In the wake of repeated incidents of police brutality and inequitable treatment of Black and brown communities through a global pandemic, a national outcry for anti-racist education led many law schools to reinvest in diversity, equity, and inclusion work. For Professor Kenji Yoshino, the Chief Justice Earl Warren Professor of Constitutional Law at NYU School of Law and the director of the Center for Diversity, Inclusion, and Belonging, this work is not new, but his recent study examining how law schools cultivate a culture of “covering” is an eye-opening, self-reflective call to action for legal academia at large.
“Covering occurs when you’re either unable or unwilling to hide [your] identity but nevertheless you feel this kind of headwind or pressure to tone down, to mute, to modulate, to edit your identity so it’s more acceptable to the people around you,” Yoshino explained at a virtual panel discussion on February 23 organized by the Boston College Law Student Association’s Diversity and Inclusion Committee and sponsored by DLA Piper.
Professor Yoshino unveiled new research showing how prevalent covering is at law schools. According to his latest survey, 75 percent of participants report covering in some capacity, with the Black individuals reporting at even higher levels, at 86 percent. Yoshino also noted that even straight white men, a group considered to be a “dominant cohort” in law school and other higher education spaces, reported covering, though to a lesser degree, at 53 percent.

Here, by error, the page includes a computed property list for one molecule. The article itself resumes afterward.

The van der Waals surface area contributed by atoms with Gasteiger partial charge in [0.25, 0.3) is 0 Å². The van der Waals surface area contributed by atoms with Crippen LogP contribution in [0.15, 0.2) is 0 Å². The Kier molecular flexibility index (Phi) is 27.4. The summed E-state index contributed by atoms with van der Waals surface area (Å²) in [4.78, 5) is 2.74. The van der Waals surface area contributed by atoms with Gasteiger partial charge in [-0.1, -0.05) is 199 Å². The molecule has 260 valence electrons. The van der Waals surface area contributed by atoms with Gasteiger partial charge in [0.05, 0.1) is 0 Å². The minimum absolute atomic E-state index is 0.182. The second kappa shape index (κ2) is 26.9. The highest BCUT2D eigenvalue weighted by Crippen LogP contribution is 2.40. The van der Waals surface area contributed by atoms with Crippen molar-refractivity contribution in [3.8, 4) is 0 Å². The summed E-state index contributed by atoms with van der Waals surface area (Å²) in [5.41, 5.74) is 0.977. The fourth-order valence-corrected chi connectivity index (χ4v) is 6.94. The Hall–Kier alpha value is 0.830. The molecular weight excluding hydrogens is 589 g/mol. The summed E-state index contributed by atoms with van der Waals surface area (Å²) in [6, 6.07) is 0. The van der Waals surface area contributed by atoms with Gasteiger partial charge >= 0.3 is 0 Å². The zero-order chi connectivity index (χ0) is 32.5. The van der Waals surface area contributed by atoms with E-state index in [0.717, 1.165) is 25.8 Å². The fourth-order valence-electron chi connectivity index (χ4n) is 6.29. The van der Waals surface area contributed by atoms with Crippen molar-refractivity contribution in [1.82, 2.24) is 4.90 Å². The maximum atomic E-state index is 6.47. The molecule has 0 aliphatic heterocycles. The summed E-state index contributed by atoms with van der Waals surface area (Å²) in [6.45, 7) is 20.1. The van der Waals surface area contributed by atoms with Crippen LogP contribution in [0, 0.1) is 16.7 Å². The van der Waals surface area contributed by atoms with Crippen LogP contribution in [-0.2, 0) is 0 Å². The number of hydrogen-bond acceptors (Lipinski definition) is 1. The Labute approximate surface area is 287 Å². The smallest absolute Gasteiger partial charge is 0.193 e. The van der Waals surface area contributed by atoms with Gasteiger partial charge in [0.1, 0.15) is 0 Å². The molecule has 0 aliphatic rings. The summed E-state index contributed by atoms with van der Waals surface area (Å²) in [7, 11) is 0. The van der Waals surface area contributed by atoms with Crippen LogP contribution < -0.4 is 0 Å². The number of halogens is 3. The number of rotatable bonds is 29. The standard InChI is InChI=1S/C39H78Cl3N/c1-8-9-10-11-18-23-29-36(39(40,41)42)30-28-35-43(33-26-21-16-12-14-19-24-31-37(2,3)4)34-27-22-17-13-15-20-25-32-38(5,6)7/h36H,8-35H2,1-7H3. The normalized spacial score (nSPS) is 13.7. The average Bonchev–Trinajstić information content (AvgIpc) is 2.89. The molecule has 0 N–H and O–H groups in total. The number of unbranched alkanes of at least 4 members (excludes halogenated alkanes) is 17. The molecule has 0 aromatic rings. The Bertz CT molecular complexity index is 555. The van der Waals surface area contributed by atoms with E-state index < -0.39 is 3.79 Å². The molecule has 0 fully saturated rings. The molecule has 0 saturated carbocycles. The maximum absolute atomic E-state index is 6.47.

Not all covering is necessarily bad, Yoshino said, but covering that occurs based on one’s identity whether it be race, ethnicity, gender, sexual orientation or disability, can come at a cost for individuals who may have to choose between professional advancement and personal authenticity.
Racial minorities are pressured to subscribe to the dominant white culture by changing their names, languages, or cultural practices. Women are given “stylistic” feedback about their vocal tone and professional attire. LGBTQ+ folx are asked not to engage in public displays of queer affection and to “let it go” when individuals misgender them or use the incorrect pronouns. Disabled individuals are told not to draw attention to tools or instruments they need to go about their daily lives.
“We talk a really good game about diversity and inclusion to the point where this has become just a bi-word in our academic spaces and our workplaces. But too often when we talk about diversity and inclusion, we are often referring to diversity or inclusion,” Yoshino warned. For law schools seeking to commit to DEI work, this distinction matters.
“We, along with DLA Piper, brought Professor Yoshino to show the BC community that the LSA D&I Committee believes in diversity and inclusion, not diversity or inclusion,” LSA Diversity and Inclusion Committee Co-Chair Veronika Waldinger said. “It was also important for us to educate the BC Law community on the prevalence and weight of covering, recognize that it’s a burden many carry on a daily basis, but is also one that we can all act on to make lighter by enabling a more inclusive environment where individuals feel less need to cover their authentic selves.”
For an additional observation on cancel culture read the opinion of student Tatiana Becker in BC Law: Impact.